Acoustic Guitar, November/December 1992

Words and Music:  Leo Kottke's travels with guitar and voice

by Jim Ohlschmidt

Page 2

      "If you try to imagine where Leo fits into the history of guitar music, his antecedents would be people like Mauro Giuliani and Agustin Barrios, who were virtuoso composers who broke new ground for the guitar while achieving an enormous popular following in their own time.  Leo has done the same thing," says John Stropes, author of Leo Kottke:  Eight Songs [Hal Leonard], the most meticulous and informed volume of Kottke transcriptions to date.  "We owe him a lot, because he's a model of someone who's not standing still.  There aren't many people in our time who have accomplished what he has done and what he continues to do."
Leo playing slide at the Strawberry Music Festival (Photo by Gary Moon)
Leo playing slide at the Strawberry Music Festival (Photo by Gary Moon)

      Having spent years mapping the intricacies of Leo's playing, Stropes took a considerable pause before answering the question of what makes Kottke's music so powerful.  "Of course there's an extraordinary technique.  But there is also a magic to the rhythmic quality of his music.  It captivates audiences .  It's more than just playing in the groove.  I think it's the way he distills American music in an instrumental format on the guitar.  That's his genius as a composer, bringing American idioms to solo guitar."

      Kottke's landmark collection of acoustic instrumentals released by Takoma Records in 1969, 6 and 12 String Guitar (a.k.a. "the armadillo album"), crystallized Kottke's strikingly original guitar style -- an unprecedented, albeit peculiar, amalgam of blues, bluegrass, classical, and pop music vastly different from the work of other acoustic players who, like Kottke, developed their abilities during folk music's peak in the late 1950's and early '60's.  Those who subsequently found a commercially viable niche did so either by virtue of their skills within a more specific traditional genre such as bluegrass, or by molding their original music into a more radio-friendly pop format. Taking a cue from Takoma founder and steel-string guitar pioneer John Fahey, Kottke bypassed both of those options and ultimately created his own genre.

      Even more peculiar was Kottke's penchant for the acoustic 12-string guitar, an unwieldy beast of an instrument that at the time only a handful of players such as Pete Seeger, Dick Rosmini, and Fred Gerlach could wrestle into instrumental submission.  It was a vintage Gibson B-45 12-string that brought to life most of Kottke's early classics -- "Ojo," "Vaseline Machine Gun," "Crow River Waltz," and others -- on 6 and 12 String Guitar, yet as Kottke recalls, the magical guitar proved to be a cruel trick of fate.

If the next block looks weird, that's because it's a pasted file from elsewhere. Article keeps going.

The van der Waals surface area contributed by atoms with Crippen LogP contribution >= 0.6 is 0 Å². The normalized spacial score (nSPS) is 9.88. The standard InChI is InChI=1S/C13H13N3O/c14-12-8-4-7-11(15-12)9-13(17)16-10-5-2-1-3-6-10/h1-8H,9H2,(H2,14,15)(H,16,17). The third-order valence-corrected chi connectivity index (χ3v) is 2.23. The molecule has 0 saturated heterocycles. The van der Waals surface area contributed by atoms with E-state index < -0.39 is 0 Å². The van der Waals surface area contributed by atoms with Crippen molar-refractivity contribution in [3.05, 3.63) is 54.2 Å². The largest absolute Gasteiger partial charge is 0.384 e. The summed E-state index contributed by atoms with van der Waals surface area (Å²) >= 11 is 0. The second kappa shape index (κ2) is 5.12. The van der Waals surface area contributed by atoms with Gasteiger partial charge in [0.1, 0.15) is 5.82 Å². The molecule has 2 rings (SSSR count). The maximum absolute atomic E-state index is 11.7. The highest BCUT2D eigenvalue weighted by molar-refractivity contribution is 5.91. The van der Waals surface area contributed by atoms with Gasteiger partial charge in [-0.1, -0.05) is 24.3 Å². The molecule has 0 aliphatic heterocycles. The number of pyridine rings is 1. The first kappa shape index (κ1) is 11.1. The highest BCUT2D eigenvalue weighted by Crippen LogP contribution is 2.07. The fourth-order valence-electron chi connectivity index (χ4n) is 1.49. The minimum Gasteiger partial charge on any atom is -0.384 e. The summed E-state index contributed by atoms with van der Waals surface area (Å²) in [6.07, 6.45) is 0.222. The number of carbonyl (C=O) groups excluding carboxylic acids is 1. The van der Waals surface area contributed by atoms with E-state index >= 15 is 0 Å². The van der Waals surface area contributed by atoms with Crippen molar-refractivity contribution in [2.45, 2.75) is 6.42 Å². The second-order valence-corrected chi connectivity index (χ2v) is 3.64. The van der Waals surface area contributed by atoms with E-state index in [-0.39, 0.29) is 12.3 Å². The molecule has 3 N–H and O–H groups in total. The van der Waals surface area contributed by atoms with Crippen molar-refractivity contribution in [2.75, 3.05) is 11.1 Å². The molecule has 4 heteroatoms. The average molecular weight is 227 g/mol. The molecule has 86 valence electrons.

"I had the unbelievable bad luck to find a freak.  That Gibson.  It was literally anomalous.  I don't think there have been any others like that.  It was stolen in Portland, Oregon, and I went on an endless search, not for a good 12-string, but to get that sound back."  After complaining about his guitar during a show in Los Angeles, Kottke was visited backstage by Dick Rosmini, whose Elektra record Adventures of 6 and 12 String Guitar Kottke loved.  Rosmini told him, "You know, it really doesn't matter what guitar you play.  It's all to do with your playing," Kottke recalls. "And he picked up this guitar that I had just been whining about and made it sound beautiful.  Stunning.  He had no [finger] picks on and had no trouble whatsoever making it sound wonderful.  Then he left."

      The thrust of Rosmini's advice, as Kottke saw it, was to get rid of the fingerpicks.  "It took me a long time, " he says.  "For a long time I just used a thumbpick, and then one night -- I remember it was in Melbourne -- I got rid of it.  It was in a great big hall and it was scary.  You know, people have paid to come and hear you and you know it might be really bad; you're gonna have big blisters.  Once I around that and got into it, I had different requirements.  Taylor was willing to do just about anything I wanted, and I've got a guitar now that works well for me.  I'm now hearing what I want to hear when I play that guitar."


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